Integrating clinical experiences into classroom education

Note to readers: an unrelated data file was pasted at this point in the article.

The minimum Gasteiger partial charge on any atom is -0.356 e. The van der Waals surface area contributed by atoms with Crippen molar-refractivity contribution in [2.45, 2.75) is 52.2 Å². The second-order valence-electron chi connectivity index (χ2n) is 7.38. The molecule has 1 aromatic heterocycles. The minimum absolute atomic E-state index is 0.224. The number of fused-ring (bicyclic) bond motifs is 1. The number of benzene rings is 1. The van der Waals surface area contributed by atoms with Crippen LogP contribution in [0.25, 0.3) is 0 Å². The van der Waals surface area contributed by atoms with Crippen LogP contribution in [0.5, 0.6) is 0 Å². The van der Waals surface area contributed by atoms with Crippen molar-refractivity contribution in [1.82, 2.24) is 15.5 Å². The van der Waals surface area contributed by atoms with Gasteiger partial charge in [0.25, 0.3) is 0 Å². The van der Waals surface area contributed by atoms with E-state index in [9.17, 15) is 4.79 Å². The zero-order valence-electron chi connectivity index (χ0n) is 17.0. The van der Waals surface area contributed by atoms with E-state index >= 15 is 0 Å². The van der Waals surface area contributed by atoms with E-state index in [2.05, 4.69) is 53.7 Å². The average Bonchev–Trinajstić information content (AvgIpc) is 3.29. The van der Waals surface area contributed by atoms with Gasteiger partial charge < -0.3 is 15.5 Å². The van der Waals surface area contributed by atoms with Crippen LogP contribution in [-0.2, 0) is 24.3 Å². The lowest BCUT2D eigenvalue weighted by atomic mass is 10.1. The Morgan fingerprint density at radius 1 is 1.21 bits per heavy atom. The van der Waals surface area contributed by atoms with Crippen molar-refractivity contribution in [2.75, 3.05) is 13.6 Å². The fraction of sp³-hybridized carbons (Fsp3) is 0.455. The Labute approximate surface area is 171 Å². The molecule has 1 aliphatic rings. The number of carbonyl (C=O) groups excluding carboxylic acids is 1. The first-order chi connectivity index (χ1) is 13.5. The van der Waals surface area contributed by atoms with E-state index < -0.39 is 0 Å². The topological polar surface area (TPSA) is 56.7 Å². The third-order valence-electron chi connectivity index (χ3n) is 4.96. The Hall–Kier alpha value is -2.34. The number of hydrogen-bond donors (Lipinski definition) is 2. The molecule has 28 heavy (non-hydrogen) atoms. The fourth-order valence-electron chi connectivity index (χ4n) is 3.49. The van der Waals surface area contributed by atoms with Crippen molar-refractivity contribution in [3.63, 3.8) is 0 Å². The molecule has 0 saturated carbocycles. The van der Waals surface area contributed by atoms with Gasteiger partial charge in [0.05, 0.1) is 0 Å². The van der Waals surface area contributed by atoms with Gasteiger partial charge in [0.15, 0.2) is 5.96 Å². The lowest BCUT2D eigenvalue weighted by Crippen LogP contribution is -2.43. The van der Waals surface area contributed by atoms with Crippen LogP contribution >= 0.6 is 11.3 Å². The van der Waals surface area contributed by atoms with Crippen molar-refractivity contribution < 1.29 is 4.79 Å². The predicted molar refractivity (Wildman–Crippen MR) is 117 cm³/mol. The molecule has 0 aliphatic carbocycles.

For many nursing students, the classroom and clinical experience represent two different learning environments. The disconnect between classroom and clinical learning also parallels an important professional need--bridging students’ transitions from nursing school to professional practice (Benner, Sutphen, Leonard, & Day, 2010; Institute of Medicine, 2011). Utilization of an unfolding case study (UCS) in the classroom setting allows the students to participate in a realistic, complex, problem centered activity while learning to think like a nurse. The purpose of this study was to address the challenge to improve teaching and learning by integrating clinical experiences into classroom education (Benner, et al., 2010; IOM, 2011). Although unfolding case studies have been used in nursing pedagogy, there is little empirical research in nursing education to support this interactive teaching strategy. In fact, there are no research studies in nursing that test transfer of knowledge with the use of an UCS in the classroom setting. This quantitative study examined the effects of an UCS on undergraduate nursing students learning outcomes. This intervention study took place in a naturalistic setting comparing a traditional slide lecture (n = 83) to an UCS (n = 98) by testing learning outcomes with the use of a pretest, posttest, and transfer test. A student perception survey was also administered after each teaching session. This study begins to address the gap in the literature by examining learning outcomes and transfer of knowledge. The results of the 2 x 3 repeated measures analysis of variance reveal that students in the UCS group learned at a similar rate as the lecture group. Neither group demonstrated transfer of knowledge on the transfer test. The one-way analysis of variance performed on the survey results revealed that students in both the UCS and lecture group felt that the teaching session was more aligned with the clinical setting than the reading assignment given prior to the teaching session. However, the UCS group did not identify their teaching session with the clinical setting at a significantly higher rate than the lecture group.